The news that Interpublic Group is looking at pooling the media
negotiations might of its three distinct media brands - Western,
Initiative Media and Universal McCann - sent a few shockwaves through
the media fraternity last week.
At a time when size and buying power are vital, when rival groups are
also marshalling their media muscle, it’s obvious that IPG should
consider how best to maximise its group resources. Where IPG is
determined to stand out from the pack, however, is in protecting the
saliency of its separate brands. Not for them the WPP MindShare model of
full merger. IPG appears to have identified some real advantages to
keeping its eggs in different baskets.
First, whatever the aspirations of the big agencies, client conflict is
sure to remain an issue for many advertisers for some time to come,
hence the wisdom of owning two or three separate media shops.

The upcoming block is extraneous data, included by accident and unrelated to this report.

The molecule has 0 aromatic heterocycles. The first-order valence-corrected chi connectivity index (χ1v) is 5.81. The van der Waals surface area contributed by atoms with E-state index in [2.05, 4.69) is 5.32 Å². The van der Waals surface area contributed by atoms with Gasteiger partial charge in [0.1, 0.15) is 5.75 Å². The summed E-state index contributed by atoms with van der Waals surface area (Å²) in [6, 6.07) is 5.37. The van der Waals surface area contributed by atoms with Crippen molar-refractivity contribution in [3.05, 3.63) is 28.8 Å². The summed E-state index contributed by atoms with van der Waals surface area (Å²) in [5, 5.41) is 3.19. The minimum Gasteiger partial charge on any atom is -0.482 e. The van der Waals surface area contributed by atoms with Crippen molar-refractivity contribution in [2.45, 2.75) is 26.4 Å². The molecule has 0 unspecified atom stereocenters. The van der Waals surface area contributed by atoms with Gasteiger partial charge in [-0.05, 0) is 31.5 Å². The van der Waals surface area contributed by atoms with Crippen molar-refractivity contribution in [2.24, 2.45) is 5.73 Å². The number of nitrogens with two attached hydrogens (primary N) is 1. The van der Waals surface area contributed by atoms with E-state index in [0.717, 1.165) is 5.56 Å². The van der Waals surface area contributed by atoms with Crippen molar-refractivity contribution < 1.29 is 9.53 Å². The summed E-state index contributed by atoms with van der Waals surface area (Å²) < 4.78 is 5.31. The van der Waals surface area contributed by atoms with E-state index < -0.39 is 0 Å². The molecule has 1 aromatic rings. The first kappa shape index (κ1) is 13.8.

Second, as recent creative and media appointments by clients such as
National Savings (won separately but simultaneously by BMP DDB and BMP
Optimum) show, some advertisers still prefer a pseudo full-service
With Universal McCann offering the potential for a full-service media
solution and Western and Initiative catering for advertisers who want an
independent media agency, IPG has all bases covered.
Jeffrey Merrihue, Initiative’s European chief, describes the IPG
proposals as ’the holy grail of media’ - service exclusivity with the
efficiencies of combining volume where it counts.
The politics and practicalities of pooling negotiations and the
reluctance of major clients such as Unilever to sign are hurdles still
to be cleared, but as the media market continues to contract, the wisdom
of the manoeuvre is hard to argue with.